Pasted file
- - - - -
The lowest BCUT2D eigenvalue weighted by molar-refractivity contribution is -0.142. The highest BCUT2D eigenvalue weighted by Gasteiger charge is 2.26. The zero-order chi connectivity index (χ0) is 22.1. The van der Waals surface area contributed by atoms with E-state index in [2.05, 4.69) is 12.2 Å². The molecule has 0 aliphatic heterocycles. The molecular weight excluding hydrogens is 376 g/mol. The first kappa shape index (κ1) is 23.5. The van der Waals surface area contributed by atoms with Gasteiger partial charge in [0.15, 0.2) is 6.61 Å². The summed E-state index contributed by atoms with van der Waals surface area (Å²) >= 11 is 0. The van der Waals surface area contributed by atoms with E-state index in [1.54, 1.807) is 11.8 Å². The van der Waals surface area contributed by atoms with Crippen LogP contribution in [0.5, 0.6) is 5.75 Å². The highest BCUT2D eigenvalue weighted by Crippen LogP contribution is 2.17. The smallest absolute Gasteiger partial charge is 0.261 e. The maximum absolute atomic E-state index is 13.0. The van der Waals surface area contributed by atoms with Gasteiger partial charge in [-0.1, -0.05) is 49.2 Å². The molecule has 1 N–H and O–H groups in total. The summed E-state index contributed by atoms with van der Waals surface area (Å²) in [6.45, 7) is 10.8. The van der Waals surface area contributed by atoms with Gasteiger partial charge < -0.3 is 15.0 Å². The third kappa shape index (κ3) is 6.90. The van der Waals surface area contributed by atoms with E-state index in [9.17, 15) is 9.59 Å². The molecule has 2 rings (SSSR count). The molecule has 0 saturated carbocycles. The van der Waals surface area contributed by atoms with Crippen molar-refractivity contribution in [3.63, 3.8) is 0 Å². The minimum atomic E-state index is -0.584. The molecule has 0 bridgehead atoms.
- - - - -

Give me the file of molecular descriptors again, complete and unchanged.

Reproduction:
The lowest BCUT2D eigenvalue weighted by molar-refractivity contribution is -0.142. The highest BCUT2D eigenvalue weighted by Gasteiger charge is 2.26. The zero-order chi connectivity index (χ0) is 22.1. The van der Waals surface area contributed by atoms with E-state index in [2.05, 4.69) is 12.2 Å². The molecule has 0 aliphatic heterocycles. The molecular weight excluding hydrogens is 376 g/mol. The first kappa shape index (κ1) is 23.5. The van der Waals surface area contributed by atoms with Gasteiger partial charge in [0.15, 0.2) is 6.61 Å². The summed E-state index contributed by atoms with van der Waals surface area (Å²) >= 11 is 0. The van der Waals surface area contributed by atoms with E-state index in [1.54, 1.807) is 11.8 Å². The van der Waals surface area contributed by atoms with Crippen LogP contribution in [0.5, 0.6) is 5.75 Å². The highest BCUT2D eigenvalue weighted by Crippen LogP contribution is 2.17. The smallest absolute Gasteiger partial charge is 0.261 e. The maximum absolute atomic E-state index is 13.0. The van der Waals surface area contributed by atoms with Gasteiger partial charge in [-0.1, -0.05) is 49.2 Å². The molecule has 1 N–H and O–H groups in total. The summed E-state index contributed by atoms with van der Waals surface area (Å²) in [6.45, 7) is 10.8. The van der Waals surface area contributed by atoms with Gasteiger partial charge < -0.3 is 15.0 Å². The third kappa shape index (κ3) is 6.90. The van der Waals surface area contributed by atoms with E-state index in [9.17, 15) is 9.59 Å². The molecule has 2 rings (SSSR count). The molecule has 0 saturated carbocycles. The van der Waals surface area contributed by atoms with Crippen molar-refractivity contribution in [3.63, 3.8) is 0 Å². The minimum atomic E-state index is -0.584. The molecule has 0 bridgehead atoms.